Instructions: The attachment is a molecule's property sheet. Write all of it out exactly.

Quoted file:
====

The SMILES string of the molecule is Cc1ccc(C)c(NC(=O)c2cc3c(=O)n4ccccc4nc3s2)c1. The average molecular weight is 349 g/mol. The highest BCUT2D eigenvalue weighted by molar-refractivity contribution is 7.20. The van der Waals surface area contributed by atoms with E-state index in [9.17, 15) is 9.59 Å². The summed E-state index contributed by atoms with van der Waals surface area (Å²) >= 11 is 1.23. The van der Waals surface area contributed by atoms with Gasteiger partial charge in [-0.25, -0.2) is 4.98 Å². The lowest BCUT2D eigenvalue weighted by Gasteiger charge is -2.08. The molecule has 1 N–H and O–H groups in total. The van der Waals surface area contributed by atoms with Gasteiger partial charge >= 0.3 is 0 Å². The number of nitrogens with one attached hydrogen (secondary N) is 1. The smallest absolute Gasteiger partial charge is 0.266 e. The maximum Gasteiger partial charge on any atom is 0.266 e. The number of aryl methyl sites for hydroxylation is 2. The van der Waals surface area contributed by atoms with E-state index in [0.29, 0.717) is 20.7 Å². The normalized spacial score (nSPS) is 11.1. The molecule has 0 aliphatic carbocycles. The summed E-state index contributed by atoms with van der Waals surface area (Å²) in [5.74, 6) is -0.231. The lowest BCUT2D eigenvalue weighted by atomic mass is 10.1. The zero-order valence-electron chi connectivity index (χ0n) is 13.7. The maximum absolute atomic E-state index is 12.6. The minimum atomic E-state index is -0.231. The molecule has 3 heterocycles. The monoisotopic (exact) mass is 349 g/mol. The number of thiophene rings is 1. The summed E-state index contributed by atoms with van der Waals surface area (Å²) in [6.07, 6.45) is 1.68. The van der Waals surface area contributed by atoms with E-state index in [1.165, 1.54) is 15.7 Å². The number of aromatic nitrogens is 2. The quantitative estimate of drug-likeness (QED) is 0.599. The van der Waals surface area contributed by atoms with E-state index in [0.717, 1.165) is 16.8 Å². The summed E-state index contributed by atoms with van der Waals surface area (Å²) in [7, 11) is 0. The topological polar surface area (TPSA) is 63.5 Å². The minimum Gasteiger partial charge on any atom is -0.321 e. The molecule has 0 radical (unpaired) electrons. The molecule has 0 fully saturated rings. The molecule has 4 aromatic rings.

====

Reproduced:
The SMILES string of the molecule is Cc1ccc(C)c(NC(=O)c2cc3c(=O)n4ccccc4nc3s2)c1. The average molecular weight is 349 g/mol. The highest BCUT2D eigenvalue weighted by molar-refractivity contribution is 7.20. The van der Waals surface area contributed by atoms with E-state index in [9.17, 15) is 9.59 Å². The summed E-state index contributed by atoms with van der Waals surface area (Å²) >= 11 is 1.23. The van der Waals surface area contributed by atoms with Gasteiger partial charge in [-0.25, -0.2) is 4.98 Å². The lowest BCUT2D eigenvalue weighted by Gasteiger charge is -2.08. The molecule has 1 N–H and O–H groups in total. The van der Waals surface area contributed by atoms with Gasteiger partial charge >= 0.3 is 0 Å². The number of nitrogens with one attached hydrogen (secondary N) is 1. The smallest absolute Gasteiger partial charge is 0.266 e. The maximum Gasteiger partial charge on any atom is 0.266 e. The number of aryl methyl sites for hydroxylation is 2. The van der Waals surface area contributed by atoms with E-state index in [0.29, 0.717) is 20.7 Å². The normalized spacial score (nSPS) is 11.1. The molecule has 0 aliphatic carbocycles. The summed E-state index contributed by atoms with van der Waals surface area (Å²) in [5.74, 6) is -0.231. The lowest BCUT2D eigenvalue weighted by atomic mass is 10.1. The zero-order valence-electron chi connectivity index (χ0n) is 13.7. The maximum absolute atomic E-state index is 12.6. The minimum atomic E-state index is -0.231. The molecule has 3 heterocycles. The monoisotopic (exact) mass is 349 g/mol. The number of thiophene rings is 1. The summed E-state index contributed by atoms with van der Waals surface area (Å²) in [6.07, 6.45) is 1.68. The van der Waals surface area contributed by atoms with E-state index in [1.165, 1.54) is 15.7 Å². The number of aromatic nitrogens is 2. The quantitative estimate of drug-likeness (QED) is 0.599. The van der Waals surface area contributed by atoms with E-state index in [0.717, 1.165) is 16.8 Å². The summed E-state index contributed by atoms with van der Waals surface area (Å²) in [7, 11) is 0. The topological polar surface area (TPSA) is 63.5 Å². The minimum Gasteiger partial charge on any atom is -0.321 e. The molecule has 0 radical (unpaired) electrons. The molecule has 0 fully saturated rings. The molecule has 4 aromatic rings.